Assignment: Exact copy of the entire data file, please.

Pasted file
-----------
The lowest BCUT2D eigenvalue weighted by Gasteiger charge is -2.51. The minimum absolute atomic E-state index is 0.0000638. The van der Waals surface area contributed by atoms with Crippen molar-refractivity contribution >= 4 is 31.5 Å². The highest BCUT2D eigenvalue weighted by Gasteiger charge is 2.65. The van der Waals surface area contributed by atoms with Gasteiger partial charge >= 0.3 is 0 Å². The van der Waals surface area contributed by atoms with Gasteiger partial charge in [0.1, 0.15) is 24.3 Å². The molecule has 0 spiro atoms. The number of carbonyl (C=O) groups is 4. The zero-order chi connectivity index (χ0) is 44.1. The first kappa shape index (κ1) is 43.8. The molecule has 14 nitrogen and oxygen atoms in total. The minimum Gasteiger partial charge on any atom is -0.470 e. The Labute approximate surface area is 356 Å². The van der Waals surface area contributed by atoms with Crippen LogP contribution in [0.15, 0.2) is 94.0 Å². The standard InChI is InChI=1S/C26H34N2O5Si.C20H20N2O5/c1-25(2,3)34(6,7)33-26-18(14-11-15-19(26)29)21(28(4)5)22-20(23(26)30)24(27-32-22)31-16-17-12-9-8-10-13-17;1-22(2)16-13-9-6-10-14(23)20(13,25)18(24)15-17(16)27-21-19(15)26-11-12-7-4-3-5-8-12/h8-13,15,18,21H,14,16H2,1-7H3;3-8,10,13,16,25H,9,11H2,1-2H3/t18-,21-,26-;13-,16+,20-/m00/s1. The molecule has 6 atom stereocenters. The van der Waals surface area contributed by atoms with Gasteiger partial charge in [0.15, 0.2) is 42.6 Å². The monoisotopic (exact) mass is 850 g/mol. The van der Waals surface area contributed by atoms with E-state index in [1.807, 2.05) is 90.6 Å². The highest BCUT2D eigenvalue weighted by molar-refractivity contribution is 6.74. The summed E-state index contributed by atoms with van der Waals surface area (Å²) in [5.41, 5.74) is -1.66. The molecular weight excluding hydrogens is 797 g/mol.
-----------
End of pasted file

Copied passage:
The lowest BCUT2D eigenvalue weighted by Gasteiger charge is -2.51. The minimum absolute atomic E-state index is 0.0000638. The van der Waals surface area contributed by atoms with Crippen molar-refractivity contribution >= 4 is 31.5 Å². The highest BCUT2D eigenvalue weighted by Gasteiger charge is 2.65. The van der Waals surface area contributed by atoms with Gasteiger partial charge >= 0.3 is 0 Å². The van der Waals surface area contributed by atoms with Gasteiger partial charge in [0.1, 0.15) is 24.3 Å². The molecule has 0 spiro atoms. The number of carbonyl (C=O) groups is 4. The zero-order chi connectivity index (χ0) is 44.1. The first kappa shape index (κ1) is 43.8. The molecule has 14 nitrogen and oxygen atoms in total. The minimum Gasteiger partial charge on any atom is -0.470 e. The Labute approximate surface area is 356 Å². The van der Waals surface area contributed by atoms with Crippen LogP contribution in [0.15, 0.2) is 94.0 Å². The standard InChI is InChI=1S/C26H34N2O5Si.C20H20N2O5/c1-25(2,3)34(6,7)33-26-18(14-11-15-19(26)29)21(28(4)5)22-20(23(26)30)24(27-32-22)31-16-17-12-9-8-10-13-17;1-22(2)16-13-9-6-10-14(23)20(13,25)18(24)15-17(16)27-21-19(15)26-11-12-7-4-3-5-8-12/h8-13,15,18,21H,14,16H2,1-7H3;3-8,10,13,16,25H,9,11H2,1-2H3/t18-,21-,26-;13-,16+,20-/m00/s1. The molecule has 6 atom stereocenters. The van der Waals surface area contributed by atoms with Gasteiger partial charge in [0.15, 0.2) is 42.6 Å². The monoisotopic (exact) mass is 850 g/mol. The van der Waals surface area contributed by atoms with E-state index in [1.807, 2.05) is 90.6 Å². The highest BCUT2D eigenvalue weighted by molar-refractivity contribution is 6.74. The summed E-state index contributed by atoms with van der Waals surface area (Å²) in [5.41, 5.74) is -1.66. The molecular weight excluding hydrogens is 797 g/mol.